God’s Peace and blessings everyone.  For those that don’t know, I’ve spent the last nine months in discernment with our Diocese here in Atlanta.  Within the Episcopal Church, someone who feels called to the priesthood must be recommended by their bishop to attend seminary and be ordained afterwards.  Unlike many other Protestant and congregationalist churches, a person cannot decide on their own to be a priest, but must be supported and approved by their parish and their bishop to do so.  This is to say, we must be called by both God and the community to serve as priests.  While discernment processes vary from bishop to bishop, our’s relies on a lengthy process that involves a lay parish group to start, street immersion with the homeless, and ultimately a series of group discussions that are led by two priests.  In the end, it is the recommendation of these two priests that holds one way or the other. 

Regardless of what your vocation is, though, we all go through periods of discernment.  Regardless of the work you do in your church, it should be a prayerful process of discernment.  And the most important thing to remember is that while discernment, that is honest introspection and inspection, is not always comfortable, it is necessary and should be embraced not avoided. 

This is not my first round through discernment.  I participated in discernment towards the end of college, and while it did not lead to the priesthood at that time, it did lead to the founding of our Order.  I was disappointed at the time because I did not know the promise that God had planned for me afterwards.  But after five years, that yearning I feel inside to stand at the altar has yet to go away.  That’s what led me back to the discernment process this time round. 

On the one hand, it has been a tremendously affirming process that has convinced me of my place in the Church whatever that form may be.  On the other, it’s been purposefully ambiguous through the group discussions as to where my calling to the priesthood stands with the Church’s vision.  Over that portion, I have no control, and that in itself is nerve-wracking.  But the most surprising gift of grace that has come from this is the healing I’ve found from the last process five years ago.  The process then was not entirely healthy, just as there are issues with the process this time, but while the process isn’t perfect it is necessary.  In the beginning, I had blamed the process for not being pastoral or pychologically healthy.  I blamed the process and the Church for a lot of the discomfort I was feeling.  But like all nitty gritty discernment, discomfort is part of the process.  In the end I found relief when I stoped expecting the process to be all inclusive and meet every need I had.  I found support in my parish priest, my spiritual directors, a good therapist, and my friends and siblings in the Order.  This is an important lesson for any discernment: we do not discern alone and even in groups it is not in isolation.  That is what makes the Church whole.  I was blaming the Church for creating such an unhealthy process because I wasn’t recognizing the tools and gifts that the Church already had in place outside of the process.  Christ called us into communion, community, and that is where we must look during the struggles in our life.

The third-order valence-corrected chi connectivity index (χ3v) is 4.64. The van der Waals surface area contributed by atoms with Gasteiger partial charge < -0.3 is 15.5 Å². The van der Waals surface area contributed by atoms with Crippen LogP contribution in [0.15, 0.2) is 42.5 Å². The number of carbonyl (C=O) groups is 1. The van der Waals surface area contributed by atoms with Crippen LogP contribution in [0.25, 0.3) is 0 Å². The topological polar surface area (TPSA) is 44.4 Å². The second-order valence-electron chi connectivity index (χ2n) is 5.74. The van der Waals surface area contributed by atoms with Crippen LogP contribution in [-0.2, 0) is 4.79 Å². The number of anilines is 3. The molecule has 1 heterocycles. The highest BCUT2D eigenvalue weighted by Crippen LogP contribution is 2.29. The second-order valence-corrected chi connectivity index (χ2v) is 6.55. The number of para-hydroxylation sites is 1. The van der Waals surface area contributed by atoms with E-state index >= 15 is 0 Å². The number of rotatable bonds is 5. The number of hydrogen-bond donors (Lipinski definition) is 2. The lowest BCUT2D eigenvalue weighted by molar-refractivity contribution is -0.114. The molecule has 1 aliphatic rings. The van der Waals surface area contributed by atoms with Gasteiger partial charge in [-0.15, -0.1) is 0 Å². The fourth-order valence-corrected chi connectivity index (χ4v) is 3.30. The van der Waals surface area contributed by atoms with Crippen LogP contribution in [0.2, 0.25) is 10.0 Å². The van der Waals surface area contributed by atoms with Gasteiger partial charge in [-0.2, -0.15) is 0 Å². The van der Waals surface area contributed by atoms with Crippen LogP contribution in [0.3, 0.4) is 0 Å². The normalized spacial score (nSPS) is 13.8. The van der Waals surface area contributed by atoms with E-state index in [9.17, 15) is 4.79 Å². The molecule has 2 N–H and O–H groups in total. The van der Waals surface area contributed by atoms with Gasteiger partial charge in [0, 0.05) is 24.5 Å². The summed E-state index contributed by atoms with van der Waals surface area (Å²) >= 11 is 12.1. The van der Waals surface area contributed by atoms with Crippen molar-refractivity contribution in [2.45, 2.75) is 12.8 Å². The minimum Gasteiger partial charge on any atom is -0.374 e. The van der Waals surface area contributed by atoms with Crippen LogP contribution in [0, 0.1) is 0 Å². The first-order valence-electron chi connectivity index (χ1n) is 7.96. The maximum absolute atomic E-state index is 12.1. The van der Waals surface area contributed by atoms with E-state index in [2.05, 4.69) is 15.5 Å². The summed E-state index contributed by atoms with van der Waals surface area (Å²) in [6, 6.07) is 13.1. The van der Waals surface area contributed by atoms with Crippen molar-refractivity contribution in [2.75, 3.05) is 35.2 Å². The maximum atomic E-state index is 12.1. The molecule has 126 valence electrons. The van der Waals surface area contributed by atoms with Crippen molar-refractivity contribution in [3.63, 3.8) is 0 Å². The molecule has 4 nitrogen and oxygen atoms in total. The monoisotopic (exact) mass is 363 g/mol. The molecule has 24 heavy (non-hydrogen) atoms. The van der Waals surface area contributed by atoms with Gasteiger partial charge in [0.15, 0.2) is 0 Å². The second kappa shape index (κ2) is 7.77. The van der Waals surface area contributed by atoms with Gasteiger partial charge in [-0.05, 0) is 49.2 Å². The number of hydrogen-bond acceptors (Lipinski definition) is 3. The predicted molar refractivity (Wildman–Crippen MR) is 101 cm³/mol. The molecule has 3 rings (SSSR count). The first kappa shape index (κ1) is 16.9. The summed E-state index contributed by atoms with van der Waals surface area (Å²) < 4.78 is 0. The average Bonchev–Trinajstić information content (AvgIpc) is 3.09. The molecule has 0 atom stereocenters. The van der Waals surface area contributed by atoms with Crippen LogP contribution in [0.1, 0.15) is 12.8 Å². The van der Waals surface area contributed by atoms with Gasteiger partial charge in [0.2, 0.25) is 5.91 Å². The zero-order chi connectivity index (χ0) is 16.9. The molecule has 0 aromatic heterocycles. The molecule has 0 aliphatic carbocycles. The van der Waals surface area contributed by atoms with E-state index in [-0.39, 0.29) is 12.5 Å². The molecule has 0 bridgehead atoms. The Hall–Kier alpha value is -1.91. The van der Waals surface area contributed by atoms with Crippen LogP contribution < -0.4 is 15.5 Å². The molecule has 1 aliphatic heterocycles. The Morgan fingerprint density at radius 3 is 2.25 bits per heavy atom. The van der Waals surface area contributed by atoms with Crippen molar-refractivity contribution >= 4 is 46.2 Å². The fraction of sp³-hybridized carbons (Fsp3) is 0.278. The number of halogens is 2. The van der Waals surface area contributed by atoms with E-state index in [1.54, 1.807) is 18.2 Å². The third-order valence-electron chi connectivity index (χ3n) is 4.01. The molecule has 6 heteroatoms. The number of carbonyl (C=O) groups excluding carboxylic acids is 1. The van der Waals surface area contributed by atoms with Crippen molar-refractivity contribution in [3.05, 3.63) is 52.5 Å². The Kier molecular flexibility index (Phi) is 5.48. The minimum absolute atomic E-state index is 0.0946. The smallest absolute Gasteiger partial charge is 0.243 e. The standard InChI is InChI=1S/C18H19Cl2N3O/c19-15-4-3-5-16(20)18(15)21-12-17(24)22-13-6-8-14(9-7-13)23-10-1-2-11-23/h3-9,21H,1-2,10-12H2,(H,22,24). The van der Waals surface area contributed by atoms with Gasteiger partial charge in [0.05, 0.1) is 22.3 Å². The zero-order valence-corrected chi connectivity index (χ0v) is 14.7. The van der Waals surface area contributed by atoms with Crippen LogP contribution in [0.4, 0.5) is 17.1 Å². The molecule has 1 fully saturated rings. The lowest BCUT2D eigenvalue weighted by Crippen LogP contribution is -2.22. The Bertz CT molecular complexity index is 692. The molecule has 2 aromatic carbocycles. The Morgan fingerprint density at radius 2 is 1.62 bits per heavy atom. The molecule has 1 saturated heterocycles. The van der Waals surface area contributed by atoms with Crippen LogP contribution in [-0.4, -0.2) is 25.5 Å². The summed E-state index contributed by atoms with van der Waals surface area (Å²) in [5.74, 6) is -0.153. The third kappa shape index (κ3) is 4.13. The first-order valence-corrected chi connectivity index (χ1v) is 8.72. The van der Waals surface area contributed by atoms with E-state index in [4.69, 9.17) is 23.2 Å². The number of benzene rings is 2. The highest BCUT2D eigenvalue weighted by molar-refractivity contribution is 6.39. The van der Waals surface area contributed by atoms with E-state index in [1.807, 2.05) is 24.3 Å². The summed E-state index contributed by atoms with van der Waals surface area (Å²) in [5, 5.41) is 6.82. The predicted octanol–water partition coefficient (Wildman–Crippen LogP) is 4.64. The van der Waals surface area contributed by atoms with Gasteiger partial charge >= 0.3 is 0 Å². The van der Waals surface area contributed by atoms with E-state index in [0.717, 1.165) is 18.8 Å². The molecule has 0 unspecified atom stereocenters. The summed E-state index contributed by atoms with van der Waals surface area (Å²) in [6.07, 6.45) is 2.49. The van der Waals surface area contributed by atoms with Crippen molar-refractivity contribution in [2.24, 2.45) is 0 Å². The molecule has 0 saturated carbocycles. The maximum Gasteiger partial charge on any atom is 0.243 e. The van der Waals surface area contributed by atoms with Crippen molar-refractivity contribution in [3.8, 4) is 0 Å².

Our final group meeting ended with the celebration of Eucharist.  And it was during that communion that I found the best image for this whole process.  The travel kit that Mother had brought had old red wine stored in the glass vile.  God only knows how long that wine had been there, but when Mother took it out and sniffed it, she looked like she had just gotten a shot of lemon juice in the face.  After the prayers and blessings of the elements, communion was passed around from hand to hand as we reached out to receive the precious body and blood of our Lord.  As the cup was handed to me, I sipped the wine and tasted the bitter sting of vinegar.  Our Holy Communion was sour wine.  Our Blessed Sacrament was bitter to the taste.  What a fitting end to our discenmnet process!  Throughout the nine months we were encourged to be present, see ourselves and be in touch with our brokenness.  What better reminder of Jesus’ promise to be with us in suffering than the taste of vinegar just as Jesus was given when he hung upon the cross.  It was a reminder to me that not all blessings are sweet, but they are all necessary and are ALL gifts from God.  Even the bitter parts of our lives, the bitter struggles, the bitter losses can be blessed even though the blessing doesn’t make it any less bitter in our hearts. 

I write this now, before knowing what my final recommendation will be.  I do that intentionally so that I can look back at the process while still in that place of Unknowing.  In less than two hours, at 3:00 PM, I’ll find out.  What a portentous hour to remind me that I share, even if in a small way, with Christ’s own passion for us.  So it will be.  And I hear our Bless Mother whispering words of Wisdom, “Let it be.”  God’s Peace to you all, and may you all be blessed with discernment throughout your lives.  The moment we stop discerning, stop searching, we loose sight of the God that is ever beckoning us to grow.  And please, keep me in your prayers, for I too am a lost sinner trying to find God.